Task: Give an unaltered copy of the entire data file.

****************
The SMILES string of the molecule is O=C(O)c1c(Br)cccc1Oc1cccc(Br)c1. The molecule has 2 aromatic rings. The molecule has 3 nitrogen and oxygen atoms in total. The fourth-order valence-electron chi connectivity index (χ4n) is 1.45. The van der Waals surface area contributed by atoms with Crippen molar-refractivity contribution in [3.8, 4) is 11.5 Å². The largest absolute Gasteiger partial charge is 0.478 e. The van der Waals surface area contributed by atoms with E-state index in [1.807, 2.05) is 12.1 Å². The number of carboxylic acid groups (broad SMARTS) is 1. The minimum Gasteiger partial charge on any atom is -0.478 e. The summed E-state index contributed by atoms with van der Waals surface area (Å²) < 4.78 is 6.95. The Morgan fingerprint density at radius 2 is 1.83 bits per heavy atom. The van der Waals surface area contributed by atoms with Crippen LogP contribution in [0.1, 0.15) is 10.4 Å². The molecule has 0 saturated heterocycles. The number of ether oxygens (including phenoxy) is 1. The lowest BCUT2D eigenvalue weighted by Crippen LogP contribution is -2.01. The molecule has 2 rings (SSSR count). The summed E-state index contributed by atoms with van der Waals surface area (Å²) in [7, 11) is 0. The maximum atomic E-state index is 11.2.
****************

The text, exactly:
The SMILES string of the molecule is O=C(O)c1c(Br)cccc1Oc1cccc(Br)c1. The molecule has 2 aromatic rings. The molecule has 3 nitrogen and oxygen atoms in total. The fourth-order valence-electron chi connectivity index (χ4n) is 1.45. The van der Waals surface area contributed by atoms with Crippen molar-refractivity contribution in [3.8, 4) is 11.5 Å². The largest absolute Gasteiger partial charge is 0.478 e. The van der Waals surface area contributed by atoms with E-state index in [1.807, 2.05) is 12.1 Å². The number of carboxylic acid groups (broad SMARTS) is 1. The minimum Gasteiger partial charge on any atom is -0.478 e. The summed E-state index contributed by atoms with van der Waals surface area (Å²) < 4.78 is 6.95. The Morgan fingerprint density at radius 2 is 1.83 bits per heavy atom. The van der Waals surface area contributed by atoms with Crippen LogP contribution in [0.1, 0.15) is 10.4 Å². The molecule has 0 saturated heterocycles. The number of ether oxygens (including phenoxy) is 1. The lowest BCUT2D eigenvalue weighted by Crippen LogP contribution is -2.01. The molecule has 2 rings (SSSR count). The summed E-state index contributed by atoms with van der Waals surface area (Å²) in [7, 11) is 0. The maximum atomic E-state index is 11.2.